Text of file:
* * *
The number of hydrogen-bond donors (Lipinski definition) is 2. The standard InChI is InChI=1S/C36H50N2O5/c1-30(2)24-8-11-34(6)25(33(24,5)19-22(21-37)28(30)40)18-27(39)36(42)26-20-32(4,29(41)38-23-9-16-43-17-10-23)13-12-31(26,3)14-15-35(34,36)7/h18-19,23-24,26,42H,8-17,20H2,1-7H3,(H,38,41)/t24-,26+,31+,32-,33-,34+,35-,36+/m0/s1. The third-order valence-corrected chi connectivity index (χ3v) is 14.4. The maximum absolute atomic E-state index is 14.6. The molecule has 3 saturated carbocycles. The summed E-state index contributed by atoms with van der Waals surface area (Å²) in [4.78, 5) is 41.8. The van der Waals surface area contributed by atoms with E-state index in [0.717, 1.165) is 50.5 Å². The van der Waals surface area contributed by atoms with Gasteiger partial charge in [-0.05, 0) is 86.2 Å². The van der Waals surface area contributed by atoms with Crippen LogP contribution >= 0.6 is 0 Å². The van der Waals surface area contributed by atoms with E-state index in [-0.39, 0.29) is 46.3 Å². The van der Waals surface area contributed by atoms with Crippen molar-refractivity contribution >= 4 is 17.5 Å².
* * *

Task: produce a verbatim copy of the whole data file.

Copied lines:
The number of hydrogen-bond donors (Lipinski definition) is 2. The standard InChI is InChI=1S/C36H50N2O5/c1-30(2)24-8-11-34(6)25(33(24,5)19-22(21-37)28(30)40)18-27(39)36(42)26-20-32(4,29(41)38-23-9-16-43-17-10-23)13-12-31(26,3)14-15-35(34,36)7/h18-19,23-24,26,42H,8-17,20H2,1-7H3,(H,38,41)/t24-,26+,31+,32-,33-,34+,35-,36+/m0/s1. The third-order valence-corrected chi connectivity index (χ3v) is 14.4. The maximum absolute atomic E-state index is 14.6. The molecule has 3 saturated carbocycles. The summed E-state index contributed by atoms with van der Waals surface area (Å²) in [4.78, 5) is 41.8. The van der Waals surface area contributed by atoms with E-state index in [0.717, 1.165) is 50.5 Å². The van der Waals surface area contributed by atoms with Gasteiger partial charge in [-0.05, 0) is 86.2 Å². The van der Waals surface area contributed by atoms with Crippen LogP contribution >= 0.6 is 0 Å². The van der Waals surface area contributed by atoms with E-state index in [-0.39, 0.29) is 46.3 Å². The van der Waals surface area contributed by atoms with Crippen molar-refractivity contribution >= 4 is 17.5 Å².